Going the distance

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Going the distance

Kenyan runner Henry Wanyoike reveals how he refused to let his disability prevent him from achieving his dreams

By Adam Zacharias

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Published: Thu 20 Jan 2011, 9:14 PM

Last updated: Tue 7 Apr 2015, 7:10 AM

IN APRIL 1995, Henry Wanyoike suffered a mild stroke shortly before his 21st birthday.

The fiercely athletic Kenyan, who had excelled at the 5,000 metres at school, suffered damage to his optic nerves during his recovery, and was rendered almost completely blind shortly after.

“I haven’t been able to see the world since May 1995,” he says, “but I see the world with my heart and with the help of my guide.”

Henry’s guide is childhood friend Joseph Kibunja. The duo, both 36, have spent the last 10 years running marathons together across the globe, raising money for good causes and motivating children to realise their full potential.

Henry and Joseph won gold in the 5,000 metres at the 2000 Sydney Paralympics, then broke both the 5,000 and 10,000-metre records at the 2004 Paralympics in Athens (with times of 15:11:07 and 31:37:25 respectively).

In April 2005, they enjoyed perhaps their finest athletic achievement – breaking the world marathon record in London (2:32:51) then bettering it a week later in Hamburg by more than a second (2:31:31).

Since 2003, Henry and Joseph have partnered with Standard Chartered bank to promote its ‘Seeing is Believing’ community programme – preventing and curing avoidable blindness in poor countries – and running marathons worldwide.

The two men will run the 10km challenge of the Dubai Marathon tomorrow morning, and have also been visiting schools in the city to share their inspirational story.

City Times met Henry, who hails from Kikuyu on the outskirts of Nairobi.

How do you and Joseph run together?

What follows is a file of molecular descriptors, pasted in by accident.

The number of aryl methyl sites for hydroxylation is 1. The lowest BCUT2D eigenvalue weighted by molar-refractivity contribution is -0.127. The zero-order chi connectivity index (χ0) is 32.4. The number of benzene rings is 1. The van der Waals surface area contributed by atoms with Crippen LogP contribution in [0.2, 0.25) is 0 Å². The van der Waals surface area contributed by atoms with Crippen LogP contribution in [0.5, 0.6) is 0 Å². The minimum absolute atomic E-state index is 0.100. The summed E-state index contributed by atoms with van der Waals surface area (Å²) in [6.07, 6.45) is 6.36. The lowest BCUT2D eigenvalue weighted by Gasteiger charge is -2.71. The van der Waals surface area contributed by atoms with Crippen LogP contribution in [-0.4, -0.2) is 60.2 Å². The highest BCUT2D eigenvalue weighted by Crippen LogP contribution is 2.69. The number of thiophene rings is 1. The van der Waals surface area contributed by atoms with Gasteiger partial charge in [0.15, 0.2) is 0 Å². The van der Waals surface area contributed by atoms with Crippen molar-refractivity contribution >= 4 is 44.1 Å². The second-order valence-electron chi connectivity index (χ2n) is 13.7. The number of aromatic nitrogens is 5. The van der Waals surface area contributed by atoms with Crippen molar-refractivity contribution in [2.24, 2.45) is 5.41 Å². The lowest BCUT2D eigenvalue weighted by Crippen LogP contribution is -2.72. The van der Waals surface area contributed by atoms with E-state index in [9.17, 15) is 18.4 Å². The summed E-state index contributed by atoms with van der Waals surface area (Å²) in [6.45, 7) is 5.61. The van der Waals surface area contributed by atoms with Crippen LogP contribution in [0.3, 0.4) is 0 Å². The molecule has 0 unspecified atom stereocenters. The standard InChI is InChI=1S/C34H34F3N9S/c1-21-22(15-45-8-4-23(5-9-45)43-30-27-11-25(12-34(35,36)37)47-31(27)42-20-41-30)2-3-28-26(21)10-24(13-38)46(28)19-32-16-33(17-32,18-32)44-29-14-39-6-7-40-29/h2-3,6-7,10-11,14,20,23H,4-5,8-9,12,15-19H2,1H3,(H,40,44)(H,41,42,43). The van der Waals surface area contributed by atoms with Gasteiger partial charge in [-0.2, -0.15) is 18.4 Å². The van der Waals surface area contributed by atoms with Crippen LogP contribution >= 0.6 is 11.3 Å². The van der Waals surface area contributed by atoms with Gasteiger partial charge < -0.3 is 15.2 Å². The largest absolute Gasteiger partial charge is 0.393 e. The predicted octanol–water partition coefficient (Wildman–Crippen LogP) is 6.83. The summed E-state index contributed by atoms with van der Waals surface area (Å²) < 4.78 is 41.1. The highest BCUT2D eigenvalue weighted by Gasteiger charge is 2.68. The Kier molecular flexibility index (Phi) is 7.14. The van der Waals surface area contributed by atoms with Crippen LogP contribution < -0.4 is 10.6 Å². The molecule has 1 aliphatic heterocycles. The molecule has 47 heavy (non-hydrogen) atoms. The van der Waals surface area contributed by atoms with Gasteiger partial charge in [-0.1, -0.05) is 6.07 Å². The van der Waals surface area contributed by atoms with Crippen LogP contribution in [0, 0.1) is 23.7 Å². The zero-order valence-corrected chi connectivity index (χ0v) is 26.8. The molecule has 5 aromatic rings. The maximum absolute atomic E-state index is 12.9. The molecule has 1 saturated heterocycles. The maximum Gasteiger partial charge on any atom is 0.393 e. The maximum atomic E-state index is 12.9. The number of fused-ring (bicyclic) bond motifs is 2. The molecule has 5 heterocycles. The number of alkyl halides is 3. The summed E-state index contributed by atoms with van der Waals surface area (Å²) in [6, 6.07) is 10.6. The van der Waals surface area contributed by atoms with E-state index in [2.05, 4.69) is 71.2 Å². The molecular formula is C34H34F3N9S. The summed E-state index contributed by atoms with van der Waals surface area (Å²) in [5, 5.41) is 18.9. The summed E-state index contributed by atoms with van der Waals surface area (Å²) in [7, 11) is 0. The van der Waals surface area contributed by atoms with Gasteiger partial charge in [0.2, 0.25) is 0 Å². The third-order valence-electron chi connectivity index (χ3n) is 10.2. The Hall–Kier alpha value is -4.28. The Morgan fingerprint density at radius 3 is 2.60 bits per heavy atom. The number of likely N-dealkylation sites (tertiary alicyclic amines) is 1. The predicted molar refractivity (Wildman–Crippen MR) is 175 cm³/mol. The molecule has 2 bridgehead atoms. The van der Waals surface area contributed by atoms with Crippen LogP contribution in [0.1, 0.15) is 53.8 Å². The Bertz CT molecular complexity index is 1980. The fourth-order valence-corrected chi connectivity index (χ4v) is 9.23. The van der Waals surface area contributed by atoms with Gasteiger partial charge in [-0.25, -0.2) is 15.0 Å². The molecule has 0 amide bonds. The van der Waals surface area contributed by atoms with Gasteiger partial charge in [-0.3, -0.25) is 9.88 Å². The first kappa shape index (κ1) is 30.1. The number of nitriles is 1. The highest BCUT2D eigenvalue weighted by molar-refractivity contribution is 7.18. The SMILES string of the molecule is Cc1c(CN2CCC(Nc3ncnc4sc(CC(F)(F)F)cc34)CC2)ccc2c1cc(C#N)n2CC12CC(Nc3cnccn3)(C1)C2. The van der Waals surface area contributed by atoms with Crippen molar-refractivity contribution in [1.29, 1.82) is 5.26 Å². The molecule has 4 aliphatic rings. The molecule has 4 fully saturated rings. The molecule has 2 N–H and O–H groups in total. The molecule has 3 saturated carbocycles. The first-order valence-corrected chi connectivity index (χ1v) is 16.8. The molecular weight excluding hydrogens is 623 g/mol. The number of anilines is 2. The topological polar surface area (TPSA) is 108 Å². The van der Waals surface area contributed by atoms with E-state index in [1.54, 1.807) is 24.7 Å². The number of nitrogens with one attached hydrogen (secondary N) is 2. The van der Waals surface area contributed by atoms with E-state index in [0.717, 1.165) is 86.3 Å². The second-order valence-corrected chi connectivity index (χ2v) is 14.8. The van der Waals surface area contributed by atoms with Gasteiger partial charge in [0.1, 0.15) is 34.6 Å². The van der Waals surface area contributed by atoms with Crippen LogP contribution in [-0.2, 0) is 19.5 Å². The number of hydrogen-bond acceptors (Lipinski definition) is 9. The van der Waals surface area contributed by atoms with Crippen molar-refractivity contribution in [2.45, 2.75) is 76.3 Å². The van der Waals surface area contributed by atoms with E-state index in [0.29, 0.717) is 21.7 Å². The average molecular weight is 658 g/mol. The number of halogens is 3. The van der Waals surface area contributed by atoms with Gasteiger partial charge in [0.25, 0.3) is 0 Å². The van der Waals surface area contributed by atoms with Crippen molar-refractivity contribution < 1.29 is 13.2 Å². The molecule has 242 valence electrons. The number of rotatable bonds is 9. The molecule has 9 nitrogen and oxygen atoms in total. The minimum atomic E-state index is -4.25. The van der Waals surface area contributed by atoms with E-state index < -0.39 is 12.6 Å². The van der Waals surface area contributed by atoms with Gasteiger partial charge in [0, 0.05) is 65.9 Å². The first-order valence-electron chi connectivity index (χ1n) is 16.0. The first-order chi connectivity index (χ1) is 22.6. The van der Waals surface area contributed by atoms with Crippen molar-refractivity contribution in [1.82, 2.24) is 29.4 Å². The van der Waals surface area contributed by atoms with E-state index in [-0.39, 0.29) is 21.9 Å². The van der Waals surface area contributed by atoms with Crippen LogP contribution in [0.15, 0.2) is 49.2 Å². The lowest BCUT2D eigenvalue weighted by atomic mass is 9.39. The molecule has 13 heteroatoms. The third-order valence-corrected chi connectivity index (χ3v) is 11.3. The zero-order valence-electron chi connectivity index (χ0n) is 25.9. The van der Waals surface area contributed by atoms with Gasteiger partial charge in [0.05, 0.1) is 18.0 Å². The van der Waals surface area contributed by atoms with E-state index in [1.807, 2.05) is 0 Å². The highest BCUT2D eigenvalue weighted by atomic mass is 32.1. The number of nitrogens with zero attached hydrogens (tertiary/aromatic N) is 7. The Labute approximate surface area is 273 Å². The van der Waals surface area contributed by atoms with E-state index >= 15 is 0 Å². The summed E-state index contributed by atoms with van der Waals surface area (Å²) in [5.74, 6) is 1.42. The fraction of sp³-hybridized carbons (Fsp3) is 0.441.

We’re attached by a short tether on our fingers, so we can swing our arms together and keep the same rhythm. We try to show people the importance of teamwork, trust and being patient with your friends.

How difficult did you find running together at first?

It was very difficult in the beginning, because we weren’t used to it. We faced challenges, and we fell down a lot, but now it’s easier.

Have you witnessed the effects of Seeing is Believing?

I know all the challenges I went through when I lost my sight almost 16 years ago. When we go to the hospitals (mainly in Africa and Asia) and meet people who have been treated we feel great. Our target is to give sight to 20 million people worldwide. It’s a big number but we’ve already surpassed our initial target of one million. We’re committed to it with all our heart.

At what age did you first start running?

As a child. The school was almost five kilometres away, and there was no school bus so we had to run there. Before school we had to work in the morning, fetching water or looking after the animals, then we ran back to do our other duties. It was tough, but from those challenges you can become a champion.

How did your dreams change after you went blind?

In school I was very good at the 5,000 metres. My dream was to become a hero and a champion for my country, but after losing my sight I never gave up. I had to stop training for three years, but I came to realise I could do more with no sight if I had a vision, and I could still achieve.

You also have your own charity, the Henry Wanyoike Foundation, in Kenya. Can you tell us about that?

We do many things – we have one department supporting education, we have a sports and environment department where we organise events such as soccer games, and we give messages about HIV and drugs. We do a lot of motivational speaking in schools, because we want to inspire the children so they can achieve their goals. We also support people with disabilities, old people and people with AIDS, and we give food to those in need.

You serve as an ambassador for the International Paralympic Committee. What does your role comprise?

We try to create awareness about sports for people with disabilities, and we also try to ensure that people with all kinds of disabilities can participate in sports. Through coming together, we can share a lot and promote peace. We are also showing the world we are able, even with our disabilities, if we are given opportunities.

What’s next on the athletic calendar for you and Joseph?

This is our fourth time in Dubai. Last year we ran the 10km challenge in 35 minutes but we want to do better this year. It’s our first competition in 2011, then we’re running the full Hong Kong Marathon next month and the World Championships in Turkey in March.

See www.henrywanyoikefoundation.org and www.henry4gold.com for more on Henry.


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